2. Compare genes and alleles with major effects on gametic embryogenesis across a range of genotypes, genomes and species.
  3. Compare gene functions in normal (seed) embryogenesis with that of induced gametic embryogenesis.


Genes of commercial interest fall into two categories, those controlled by single genes, e.g. disease resistance, and those controlled by many genes, e.g. yield. In some species in which good genetic maps have been developed, many major single genes are known and mapped. For other species, and for polygenes in general, genetic mapping remains a basic requirement for which genetic mapping populations in the form of doubled haploids will be required. The development of doubled haploids to map the location of commercially important genes will continue as a research objective as this forms a foundation for their deployment. Once areas of the genome have been identified they can be targeted and manipulated. Detailed investigations include saturation mapping in targeted regions with the aim of getting at the genes of interest, to either develop tightly linked markers or to sequence the important genes and design direct markers for them.

Doubled haploidy is already used in breeding of several crops in Europe, notably brassicas and cereals. As improved protocols are developed through WG1 and WG2, the use of doubled haploidy will become more widespread. Doubled haploidy is used by breeders to produce true breeding lines in material developed in their crossing programmes and as such is an important component of conventional breeding. However, doubled haploidy in conjunction with genetic markers opens up the new strategies of ‘molecular breeding’. It is known, for instance, that doubled haploidy in forage grasses provides a means of producing new allele combinations that are never seen in conventional backcrossing programmes. There will be increasing interest in manipulating specific genes for crop improvement, these can be either single genes or polygenes identified in donor cultivars, wild progenitors of crop or related species, or transgenes from unrelated sources. A number of protocols and variations on protocols will be developed where the logistics of double haploid deployment will depend on the genotype/tissue culture combinations, species, recombination frequency, genetic marker, laboratory facilities and breeding cycle. The development and assessment of these strategies is a major research task.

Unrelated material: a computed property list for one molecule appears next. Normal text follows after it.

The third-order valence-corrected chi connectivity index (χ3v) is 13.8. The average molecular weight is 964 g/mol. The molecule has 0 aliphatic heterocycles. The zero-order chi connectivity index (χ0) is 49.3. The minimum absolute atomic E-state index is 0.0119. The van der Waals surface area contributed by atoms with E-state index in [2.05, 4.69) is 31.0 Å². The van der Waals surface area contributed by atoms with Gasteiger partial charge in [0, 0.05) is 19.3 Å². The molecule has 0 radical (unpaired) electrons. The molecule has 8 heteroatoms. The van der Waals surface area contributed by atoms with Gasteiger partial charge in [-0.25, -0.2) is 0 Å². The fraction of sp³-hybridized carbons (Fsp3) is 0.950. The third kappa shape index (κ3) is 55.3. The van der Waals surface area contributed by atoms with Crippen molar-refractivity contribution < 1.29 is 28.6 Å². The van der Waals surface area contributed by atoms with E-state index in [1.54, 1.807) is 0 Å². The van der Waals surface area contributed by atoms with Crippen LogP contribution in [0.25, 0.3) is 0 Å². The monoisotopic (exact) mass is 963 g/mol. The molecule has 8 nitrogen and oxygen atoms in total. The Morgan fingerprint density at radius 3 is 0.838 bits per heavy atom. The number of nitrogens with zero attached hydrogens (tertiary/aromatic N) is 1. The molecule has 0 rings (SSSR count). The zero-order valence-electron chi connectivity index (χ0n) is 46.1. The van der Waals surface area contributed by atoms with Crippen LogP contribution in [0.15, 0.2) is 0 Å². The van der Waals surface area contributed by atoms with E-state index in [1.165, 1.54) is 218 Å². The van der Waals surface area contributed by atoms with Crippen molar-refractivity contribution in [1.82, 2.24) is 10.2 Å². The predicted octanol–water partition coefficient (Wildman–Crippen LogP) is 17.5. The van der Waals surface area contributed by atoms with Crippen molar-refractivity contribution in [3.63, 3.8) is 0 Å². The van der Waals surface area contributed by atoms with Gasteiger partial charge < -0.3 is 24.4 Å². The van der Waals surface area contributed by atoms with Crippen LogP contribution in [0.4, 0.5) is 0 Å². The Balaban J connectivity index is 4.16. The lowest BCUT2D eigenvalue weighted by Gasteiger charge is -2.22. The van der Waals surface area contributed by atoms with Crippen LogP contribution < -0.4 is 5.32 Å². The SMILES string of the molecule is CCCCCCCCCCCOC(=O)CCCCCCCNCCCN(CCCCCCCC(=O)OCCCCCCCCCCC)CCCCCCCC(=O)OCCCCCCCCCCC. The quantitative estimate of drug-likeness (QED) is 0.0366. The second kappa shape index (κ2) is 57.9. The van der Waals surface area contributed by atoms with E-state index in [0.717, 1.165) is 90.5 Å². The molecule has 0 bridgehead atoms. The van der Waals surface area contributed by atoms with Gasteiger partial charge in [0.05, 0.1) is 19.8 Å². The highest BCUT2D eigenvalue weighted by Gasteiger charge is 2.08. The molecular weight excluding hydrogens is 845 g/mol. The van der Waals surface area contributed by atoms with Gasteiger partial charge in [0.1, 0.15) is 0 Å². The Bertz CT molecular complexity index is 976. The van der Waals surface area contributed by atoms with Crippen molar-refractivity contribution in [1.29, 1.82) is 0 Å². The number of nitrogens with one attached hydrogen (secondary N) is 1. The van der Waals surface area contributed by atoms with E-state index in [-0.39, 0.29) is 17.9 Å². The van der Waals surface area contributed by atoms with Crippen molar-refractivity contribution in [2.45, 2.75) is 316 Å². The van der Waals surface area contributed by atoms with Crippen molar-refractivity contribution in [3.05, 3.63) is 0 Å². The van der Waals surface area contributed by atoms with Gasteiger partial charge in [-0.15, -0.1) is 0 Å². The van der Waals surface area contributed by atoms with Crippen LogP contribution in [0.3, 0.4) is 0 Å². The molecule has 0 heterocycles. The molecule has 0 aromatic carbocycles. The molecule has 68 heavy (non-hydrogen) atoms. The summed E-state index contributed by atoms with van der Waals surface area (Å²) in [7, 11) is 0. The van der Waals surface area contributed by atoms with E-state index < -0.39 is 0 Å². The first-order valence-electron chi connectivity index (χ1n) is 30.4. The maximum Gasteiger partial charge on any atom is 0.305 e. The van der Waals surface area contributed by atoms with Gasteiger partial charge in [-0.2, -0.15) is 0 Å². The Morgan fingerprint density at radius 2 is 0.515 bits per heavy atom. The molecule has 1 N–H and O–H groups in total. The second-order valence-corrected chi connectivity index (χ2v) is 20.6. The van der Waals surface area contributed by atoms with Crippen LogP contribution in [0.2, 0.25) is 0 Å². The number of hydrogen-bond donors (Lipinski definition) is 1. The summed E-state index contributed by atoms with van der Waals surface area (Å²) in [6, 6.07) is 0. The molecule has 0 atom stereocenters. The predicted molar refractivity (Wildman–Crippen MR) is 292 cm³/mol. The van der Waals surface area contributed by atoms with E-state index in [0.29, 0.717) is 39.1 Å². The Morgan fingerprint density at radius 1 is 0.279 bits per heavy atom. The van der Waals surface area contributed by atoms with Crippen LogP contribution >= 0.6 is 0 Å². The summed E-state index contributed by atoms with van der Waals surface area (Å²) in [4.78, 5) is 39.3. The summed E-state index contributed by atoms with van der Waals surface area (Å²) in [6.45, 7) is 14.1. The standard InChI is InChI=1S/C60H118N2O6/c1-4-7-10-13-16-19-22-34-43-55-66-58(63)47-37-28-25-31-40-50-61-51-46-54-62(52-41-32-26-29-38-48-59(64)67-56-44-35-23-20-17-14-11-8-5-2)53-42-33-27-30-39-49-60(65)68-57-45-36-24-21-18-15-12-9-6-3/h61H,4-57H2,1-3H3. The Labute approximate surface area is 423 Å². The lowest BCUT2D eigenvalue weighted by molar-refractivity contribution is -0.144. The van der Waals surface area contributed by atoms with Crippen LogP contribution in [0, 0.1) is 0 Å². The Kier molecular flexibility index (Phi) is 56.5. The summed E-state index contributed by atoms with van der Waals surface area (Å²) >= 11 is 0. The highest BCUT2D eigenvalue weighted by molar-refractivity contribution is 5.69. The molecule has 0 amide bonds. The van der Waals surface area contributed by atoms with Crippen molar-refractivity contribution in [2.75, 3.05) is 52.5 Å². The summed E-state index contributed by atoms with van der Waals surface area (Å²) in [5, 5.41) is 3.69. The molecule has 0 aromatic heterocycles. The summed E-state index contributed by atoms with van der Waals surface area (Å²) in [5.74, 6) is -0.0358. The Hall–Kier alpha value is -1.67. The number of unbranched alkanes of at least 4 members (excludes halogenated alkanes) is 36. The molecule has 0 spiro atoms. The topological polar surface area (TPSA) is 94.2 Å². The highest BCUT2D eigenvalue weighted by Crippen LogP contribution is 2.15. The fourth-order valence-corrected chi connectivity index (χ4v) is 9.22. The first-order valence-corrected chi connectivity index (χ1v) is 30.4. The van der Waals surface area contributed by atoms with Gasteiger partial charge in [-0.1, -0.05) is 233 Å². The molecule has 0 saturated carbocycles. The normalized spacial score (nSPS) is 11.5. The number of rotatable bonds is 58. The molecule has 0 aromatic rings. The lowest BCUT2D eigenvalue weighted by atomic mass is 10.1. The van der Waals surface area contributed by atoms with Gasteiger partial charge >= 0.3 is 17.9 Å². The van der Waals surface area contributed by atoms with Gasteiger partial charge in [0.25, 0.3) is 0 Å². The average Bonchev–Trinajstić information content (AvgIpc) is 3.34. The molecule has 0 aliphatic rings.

Major goals

  1. Provide a demonstration of more efficient plant breeding by combining doubled haploidy with genetic marker technology for at least one monocot. and one dicot. species.
  2. Facilitate the transfer of new technologies to plant breeders thereby widening the exploitation of gametic embryogenesis.
  3. Develop new doubled haploid populations for genetic mapping.
  4. Compare the results of molecular breeding with more conventional methods and to develop innovative methods of producing desired genotypes.